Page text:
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Beyond Penn's Treaty

Journey into Indian Country

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Right, the fruit trees around them, the de-
-scending green meadows before their doors
and the River which was in full view, rend-
-red them desirable their situation very en-
-chanting. We now pursued our Coarse down
the River having it at times in view, to

15 miles, where we got a
good Breakfast, a few miles on this side Al-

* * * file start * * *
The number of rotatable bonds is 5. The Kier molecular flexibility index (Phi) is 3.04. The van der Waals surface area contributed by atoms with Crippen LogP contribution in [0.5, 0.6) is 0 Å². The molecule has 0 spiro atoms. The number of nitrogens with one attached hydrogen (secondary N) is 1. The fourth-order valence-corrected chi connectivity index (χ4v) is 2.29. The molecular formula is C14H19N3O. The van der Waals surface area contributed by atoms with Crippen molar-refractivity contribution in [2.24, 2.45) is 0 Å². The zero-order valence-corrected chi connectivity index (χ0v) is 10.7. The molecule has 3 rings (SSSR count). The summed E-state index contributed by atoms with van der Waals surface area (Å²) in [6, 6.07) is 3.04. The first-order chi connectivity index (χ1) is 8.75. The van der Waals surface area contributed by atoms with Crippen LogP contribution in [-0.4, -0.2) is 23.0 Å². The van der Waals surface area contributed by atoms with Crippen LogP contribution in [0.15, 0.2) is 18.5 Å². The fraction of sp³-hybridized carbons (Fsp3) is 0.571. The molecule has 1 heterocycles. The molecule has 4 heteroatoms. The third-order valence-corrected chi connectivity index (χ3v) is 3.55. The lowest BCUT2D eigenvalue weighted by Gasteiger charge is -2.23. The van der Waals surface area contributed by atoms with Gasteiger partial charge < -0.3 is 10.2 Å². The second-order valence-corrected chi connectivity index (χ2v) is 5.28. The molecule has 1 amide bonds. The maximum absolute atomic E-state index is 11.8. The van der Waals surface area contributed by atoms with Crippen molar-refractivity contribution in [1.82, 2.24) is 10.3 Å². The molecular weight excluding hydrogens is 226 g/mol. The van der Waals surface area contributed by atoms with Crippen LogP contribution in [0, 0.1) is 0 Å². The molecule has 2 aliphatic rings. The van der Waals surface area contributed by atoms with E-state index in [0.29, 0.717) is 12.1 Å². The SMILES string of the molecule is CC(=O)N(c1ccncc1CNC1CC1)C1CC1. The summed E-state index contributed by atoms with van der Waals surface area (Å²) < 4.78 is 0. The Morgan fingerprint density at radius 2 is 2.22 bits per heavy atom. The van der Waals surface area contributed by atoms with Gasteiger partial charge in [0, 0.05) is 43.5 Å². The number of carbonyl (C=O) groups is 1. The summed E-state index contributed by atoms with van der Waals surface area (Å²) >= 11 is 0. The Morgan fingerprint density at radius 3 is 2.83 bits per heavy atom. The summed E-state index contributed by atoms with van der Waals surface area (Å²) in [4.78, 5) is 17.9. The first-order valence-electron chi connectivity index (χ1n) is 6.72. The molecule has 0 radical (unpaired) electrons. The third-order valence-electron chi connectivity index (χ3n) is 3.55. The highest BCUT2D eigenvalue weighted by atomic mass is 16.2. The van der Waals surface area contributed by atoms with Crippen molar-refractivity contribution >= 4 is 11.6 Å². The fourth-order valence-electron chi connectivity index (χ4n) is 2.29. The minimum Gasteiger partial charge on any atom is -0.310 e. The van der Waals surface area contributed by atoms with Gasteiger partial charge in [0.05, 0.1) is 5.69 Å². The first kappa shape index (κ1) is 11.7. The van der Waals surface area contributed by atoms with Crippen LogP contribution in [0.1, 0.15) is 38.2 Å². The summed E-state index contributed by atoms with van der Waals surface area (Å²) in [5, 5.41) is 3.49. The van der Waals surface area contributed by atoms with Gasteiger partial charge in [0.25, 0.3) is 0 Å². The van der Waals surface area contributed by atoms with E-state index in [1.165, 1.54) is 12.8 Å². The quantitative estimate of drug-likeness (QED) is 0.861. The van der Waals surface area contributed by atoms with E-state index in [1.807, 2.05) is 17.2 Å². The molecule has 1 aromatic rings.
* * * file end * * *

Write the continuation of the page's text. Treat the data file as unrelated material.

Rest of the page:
, the land was a Stony Gravel, with
a hard Clay; then sandy; the Whole of
the way poor; thinly settled; and buildings
mean; mostly a pitchpine Timber, ---

Thence to Catskill

18 miles; the first
3 or 4 rough and stony; then 8 or 10 miles
through an Old Settled Country; pretty
level fields; without pasture, meadows very light, Wheat,
Rye, Cheat, and some Cackle, mixed toga-
-ther made their Winter Crop; the land
a stiff Clay, in dry Weather it bakes very
hard; the Remainder of this stage full of
Limestone ridges, and so stony as not to be
arable Arable Catskill a large stream with a
very Rocky bottom; from thence to Pear-
-sons a Dutch Tavern where we lodged 12½
miles. In about two miles we crossed the
Katters-kill on a high Bridge, Just below
which there was a remarkable fall of